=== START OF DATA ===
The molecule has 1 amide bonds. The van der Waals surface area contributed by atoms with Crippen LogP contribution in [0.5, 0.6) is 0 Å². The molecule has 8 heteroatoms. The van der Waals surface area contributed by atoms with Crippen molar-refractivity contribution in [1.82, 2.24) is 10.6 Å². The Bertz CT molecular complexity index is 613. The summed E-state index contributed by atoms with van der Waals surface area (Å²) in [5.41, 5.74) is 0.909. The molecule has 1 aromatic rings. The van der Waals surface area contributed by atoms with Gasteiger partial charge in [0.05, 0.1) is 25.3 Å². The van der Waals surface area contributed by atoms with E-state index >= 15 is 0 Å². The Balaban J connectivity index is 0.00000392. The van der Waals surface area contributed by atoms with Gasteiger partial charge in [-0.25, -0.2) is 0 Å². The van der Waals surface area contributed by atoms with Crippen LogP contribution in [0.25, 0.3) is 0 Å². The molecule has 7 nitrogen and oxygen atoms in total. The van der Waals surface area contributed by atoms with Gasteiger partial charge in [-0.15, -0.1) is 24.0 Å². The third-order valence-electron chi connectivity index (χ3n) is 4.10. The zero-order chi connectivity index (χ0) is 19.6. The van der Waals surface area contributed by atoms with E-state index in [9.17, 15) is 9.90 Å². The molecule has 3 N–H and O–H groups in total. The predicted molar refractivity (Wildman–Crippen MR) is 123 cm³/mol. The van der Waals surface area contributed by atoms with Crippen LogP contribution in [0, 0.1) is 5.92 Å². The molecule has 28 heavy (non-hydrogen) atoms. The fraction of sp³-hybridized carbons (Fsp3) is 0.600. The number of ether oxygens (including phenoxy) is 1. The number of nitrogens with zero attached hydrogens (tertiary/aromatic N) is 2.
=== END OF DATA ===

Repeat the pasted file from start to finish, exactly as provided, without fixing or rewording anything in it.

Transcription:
The molecule has 1 amide bonds. The van der Waals surface area contributed by atoms with Crippen LogP contribution in [0.5, 0.6) is 0 Å². The molecule has 8 heteroatoms. The van der Waals surface area contributed by atoms with Crippen molar-refractivity contribution in [1.82, 2.24) is 10.6 Å². The Bertz CT molecular complexity index is 613. The summed E-state index contributed by atoms with van der Waals surface area (Å²) in [5.41, 5.74) is 0.909. The molecule has 1 aromatic rings. The van der Waals surface area contributed by atoms with Gasteiger partial charge in [0.05, 0.1) is 25.3 Å². The van der Waals surface area contributed by atoms with E-state index >= 15 is 0 Å². The Balaban J connectivity index is 0.00000392. The van der Waals surface area contributed by atoms with Gasteiger partial charge in [-0.25, -0.2) is 0 Å². The van der Waals surface area contributed by atoms with Crippen LogP contribution in [0.25, 0.3) is 0 Å². The molecule has 7 nitrogen and oxygen atoms in total. The van der Waals surface area contributed by atoms with Gasteiger partial charge in [-0.15, -0.1) is 24.0 Å². The third-order valence-electron chi connectivity index (χ3n) is 4.10. The zero-order chi connectivity index (χ0) is 19.6. The van der Waals surface area contributed by atoms with E-state index in [9.17, 15) is 9.90 Å². The molecule has 3 N–H and O–H groups in total. The predicted molar refractivity (Wildman–Crippen MR) is 123 cm³/mol. The van der Waals surface area contributed by atoms with Crippen LogP contribution in [0, 0.1) is 5.92 Å². The molecule has 28 heavy (non-hydrogen) atoms. The fraction of sp³-hybridized carbons (Fsp3) is 0.600. The number of ether oxygens (including phenoxy) is 1. The number of nitrogens with zero attached hydrogens (tertiary/aromatic N) is 2.